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Hi, Dr. M: Just 'checking in' and a bit of an update--
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yanksgirl posted:
Hi, Dr. Moser:
First--hoping you are doing some better with that shoulder pain! Pain is difficult to live with on any part of the body!!

As for me--long story short (same old--same old).
Got a 2nd opinion yesterday with a different Neuro doctor, to see if anything neurologically could be going on with my head pressure. He did lots of neuro tests--I'm sure you're familiar with--and said he agreed with the Neuro doc I had seen 2 years ago, except he doesn't call my head pressure 'silent migraine' because there is 'nothing silent' about it.
It's pain--in the form of pressure. I questioned why I have it all day everyday and it's caused --along with the Meniere's and the family stresses, a great deal of anxiety and depression.

He said if I could take it, he would have prescribed Nortryptyline as the other Neuro had done 2 years ago, to treat both head pressure and depression.
Since I couldn't take it then and so many meds. that I can't take, , that wasn't an option.

I told him about a med my other doctor mentioned and I had not tried yet, Remeron. He said that was a good one for the same symptoms and he would encourage me to give it a try. So, I plan to do that.

He wanted to know on a scale of 1-10 my discomfort level and what eased it. I told him most days are 8-10 and only sitting back in my chair or lying down helps. The nausea has gotten to be daily too.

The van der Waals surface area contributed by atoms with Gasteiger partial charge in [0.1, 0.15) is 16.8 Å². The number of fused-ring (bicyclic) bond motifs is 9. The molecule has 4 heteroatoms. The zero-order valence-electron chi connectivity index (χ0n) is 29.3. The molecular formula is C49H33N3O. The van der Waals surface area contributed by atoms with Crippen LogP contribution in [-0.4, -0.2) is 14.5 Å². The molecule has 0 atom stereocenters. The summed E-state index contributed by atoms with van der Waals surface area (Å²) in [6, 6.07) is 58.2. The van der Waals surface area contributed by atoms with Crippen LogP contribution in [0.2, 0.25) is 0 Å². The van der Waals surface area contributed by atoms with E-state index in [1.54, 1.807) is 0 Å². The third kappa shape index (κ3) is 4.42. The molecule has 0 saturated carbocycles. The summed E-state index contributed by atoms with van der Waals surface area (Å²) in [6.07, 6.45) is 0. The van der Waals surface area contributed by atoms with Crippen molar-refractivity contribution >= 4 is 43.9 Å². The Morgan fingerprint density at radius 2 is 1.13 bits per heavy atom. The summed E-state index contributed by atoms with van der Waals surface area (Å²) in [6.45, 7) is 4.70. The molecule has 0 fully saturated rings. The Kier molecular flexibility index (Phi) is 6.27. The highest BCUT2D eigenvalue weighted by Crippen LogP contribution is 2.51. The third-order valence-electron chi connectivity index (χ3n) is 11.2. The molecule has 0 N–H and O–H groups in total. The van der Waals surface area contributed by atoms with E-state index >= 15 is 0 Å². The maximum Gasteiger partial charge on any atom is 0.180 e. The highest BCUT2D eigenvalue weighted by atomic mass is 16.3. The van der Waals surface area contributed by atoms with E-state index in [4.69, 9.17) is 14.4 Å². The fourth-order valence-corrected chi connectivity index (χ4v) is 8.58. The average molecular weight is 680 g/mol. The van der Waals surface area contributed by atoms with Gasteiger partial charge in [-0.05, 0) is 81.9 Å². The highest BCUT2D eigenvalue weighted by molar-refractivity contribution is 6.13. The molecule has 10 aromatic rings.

He said the dizzyness is the inner ear but the head pressure is 'migraine'. So, I'm going to give the medication a try. I really hope this one 'works' and I can tolerate it.
'One day at a time" is seems. Have a 'wonderful Thanksgiving'--talk to you soon. yanksgirl
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Rod Moser, PA, PhD responded:
I have not used Remeron on my primary care practice, but I certainly hope it helps some or all of your symptoms. As you know, it gets frustrating when you a medical problem with few solutions and no promise of a cure. Medical science has definite limitations, but when you experience them from the side of a patient, it really comes home.

I have another MRI scheduled this weekend, but as you know, MRIs will not cure anything, but it will provide me with some information. That bum shoulder is going to have to be prettty bad inside for me to head to the OR again.

I guess for Thanksgiving, we can both be grateful that our problems are not worse than they are. Sometimes, knowing that is really all we have.
 
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yanksgirl replied to Rod Moser, PA, PhD's response:
So very true! We have so many blessings to be thankful for!
Have a wonderful Thanksgiving--with your family.
Also, I hope your MRI shows that something 'other than surgery' is an option for you.
I agree, When you have a medical problem and no solution, it's very discouraging--but we keep on keeping on, trusting that one day we'll be 'all better'! If not, that we deal with it better anyway.
Thanks for your thoughts once again.
yanksgirl


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